Gravitational time dilation in a Schwarzschild spacetime takes place because the timelike coordinate (choosing Schwarzschild coordinates) has a spatial dependence. This leads to the fact that an observer making use of the Schwarschild coordinates (a remote observer) measures the frequence of photons to be different at different positions. This is because the rate of proper time is different at the measured position wrt the own (the remote observers) proper time.

In case of a RW metric in a comoving coordinate system, the timelike coordinate has neither spatial nor temporal dependence (it is a constant), but the spacelike coordinates have a temporal dependence. This leads to the fact that rates of proper times do only differ if the measured reference frame is moving wrt the comoving coordinate system. If the measured reference frame is also comoving, the time dilation does not take place.

21. Sep 29, 2004

Garth

hellfire - I would agree with that; the only clarification I would add though is in your statement, "This is because the rate of proper time is different at the measured position wrt the own (the remote observers) proper time." I would add "the rate of proper time is observed to be different"

One cannot talk about "the rate of proper (or otherwise) time" unless you are comparing one clock against another.

Your point about time in the R-W metric is perfectly valid and leads to an interesting point. Any metric depends on the confidence that we can use the unit standards of measurement of mass, length and time defined in a laboratory here and now on Earth at a distant location a long time ago.

However, Weyl’s hypothesis (Weyl, H.: 1918, ‘Gravitation und Electriticitat’ Sitzungsberichte der Preussichen Akad. d. Wissenschaften, English translation, 1923, in: The Principle of Relativity, Dover Publications.) was that a true infinitesimal geometry should recognize only a principle for transferring the magnitude of a vector to an infinitesimally close point, and not throughout the space-time manifold as in GR. This led to the concept that the space-time manifold M is equipped with a class [gµν] of conformally equivalent Lorentz metrics gµν and not a unique metric as in GR.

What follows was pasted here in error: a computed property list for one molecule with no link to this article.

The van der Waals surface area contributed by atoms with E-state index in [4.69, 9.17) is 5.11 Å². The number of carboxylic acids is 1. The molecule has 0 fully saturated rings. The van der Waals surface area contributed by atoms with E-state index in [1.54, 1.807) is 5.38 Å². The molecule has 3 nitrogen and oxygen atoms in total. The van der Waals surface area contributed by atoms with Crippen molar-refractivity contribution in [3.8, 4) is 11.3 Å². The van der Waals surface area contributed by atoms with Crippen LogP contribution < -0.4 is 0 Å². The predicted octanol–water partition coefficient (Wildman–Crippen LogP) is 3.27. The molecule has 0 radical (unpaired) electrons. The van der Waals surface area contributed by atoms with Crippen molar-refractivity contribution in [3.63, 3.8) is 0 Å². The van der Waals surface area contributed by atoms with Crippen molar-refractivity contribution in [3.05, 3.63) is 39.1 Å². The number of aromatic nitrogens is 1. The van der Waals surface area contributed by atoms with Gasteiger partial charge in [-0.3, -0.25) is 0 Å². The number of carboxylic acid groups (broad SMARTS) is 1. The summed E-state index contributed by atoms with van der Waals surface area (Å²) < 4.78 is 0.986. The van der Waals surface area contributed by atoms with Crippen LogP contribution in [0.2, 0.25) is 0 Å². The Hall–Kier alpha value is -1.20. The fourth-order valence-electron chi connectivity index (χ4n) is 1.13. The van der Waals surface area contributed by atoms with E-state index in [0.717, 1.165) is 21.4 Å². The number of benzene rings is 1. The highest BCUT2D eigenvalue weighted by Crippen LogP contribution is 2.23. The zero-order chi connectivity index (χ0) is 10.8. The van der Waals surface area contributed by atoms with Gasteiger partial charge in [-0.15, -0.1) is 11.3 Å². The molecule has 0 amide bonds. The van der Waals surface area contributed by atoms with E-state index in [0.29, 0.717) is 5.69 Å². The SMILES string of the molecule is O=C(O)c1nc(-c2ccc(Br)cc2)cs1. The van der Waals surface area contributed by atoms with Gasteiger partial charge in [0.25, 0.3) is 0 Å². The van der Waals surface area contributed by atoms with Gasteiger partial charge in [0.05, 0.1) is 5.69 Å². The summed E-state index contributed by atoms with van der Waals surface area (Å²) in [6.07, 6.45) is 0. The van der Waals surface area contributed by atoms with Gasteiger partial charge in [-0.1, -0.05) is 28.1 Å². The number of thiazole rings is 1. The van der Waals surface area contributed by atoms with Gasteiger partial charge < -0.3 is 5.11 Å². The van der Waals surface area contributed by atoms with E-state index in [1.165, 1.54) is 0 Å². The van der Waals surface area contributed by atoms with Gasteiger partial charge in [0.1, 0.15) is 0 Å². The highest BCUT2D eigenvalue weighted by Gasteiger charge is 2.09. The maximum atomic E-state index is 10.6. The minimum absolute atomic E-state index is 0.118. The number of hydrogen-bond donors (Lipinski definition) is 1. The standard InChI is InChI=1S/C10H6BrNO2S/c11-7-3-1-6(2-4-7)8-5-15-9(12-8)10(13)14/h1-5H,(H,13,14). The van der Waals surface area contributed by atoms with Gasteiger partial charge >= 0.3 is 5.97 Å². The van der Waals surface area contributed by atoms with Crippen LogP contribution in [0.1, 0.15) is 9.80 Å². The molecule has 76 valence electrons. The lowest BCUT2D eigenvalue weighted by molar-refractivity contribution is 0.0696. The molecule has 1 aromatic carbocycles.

In a conformal transformation one metric transforms into a physically equivalent alternative according to
gµν → g'µν = W gµν.

There are a class of conformal gravity theories that use this insight such as Jordan's and Hoyle's (and mine cough cough). The conformal factor W (often written Omega^2) varies the definition of mass, length and time over the space-time manifold.

The R-W metric is in the Einstein frame - normal GR in which mass is invariant - and as you rightly pointed out the dt coefficient is constant - unity. In this frame rulers are fixed, the universe expands and red shift is recessional, i.e. a doppler shift.

However a conformal transformation of the metric could, for example, define time as in the 'photonic clock' described earlier and vary mass. Red shift then would be a consequence of atomic masses gaining mass over cosmological time, the opposite of the tired light theory, photons do not lose energy, atomic masses gain it and increase as a result. Compare the energy of the photon with an increasing atomic mass and the result is cosmological red shift. This could also be interpreted as gravitational red shift. In such a conformal frame the universe does not expand at all. Hoyle and Narlikar's (Hoyle & Narlikar, Proc. Roy. Soc. A, 1966, vol 294, 138.) conformal gravity theories fall into this category as does (you guessed it) SCC.

Garth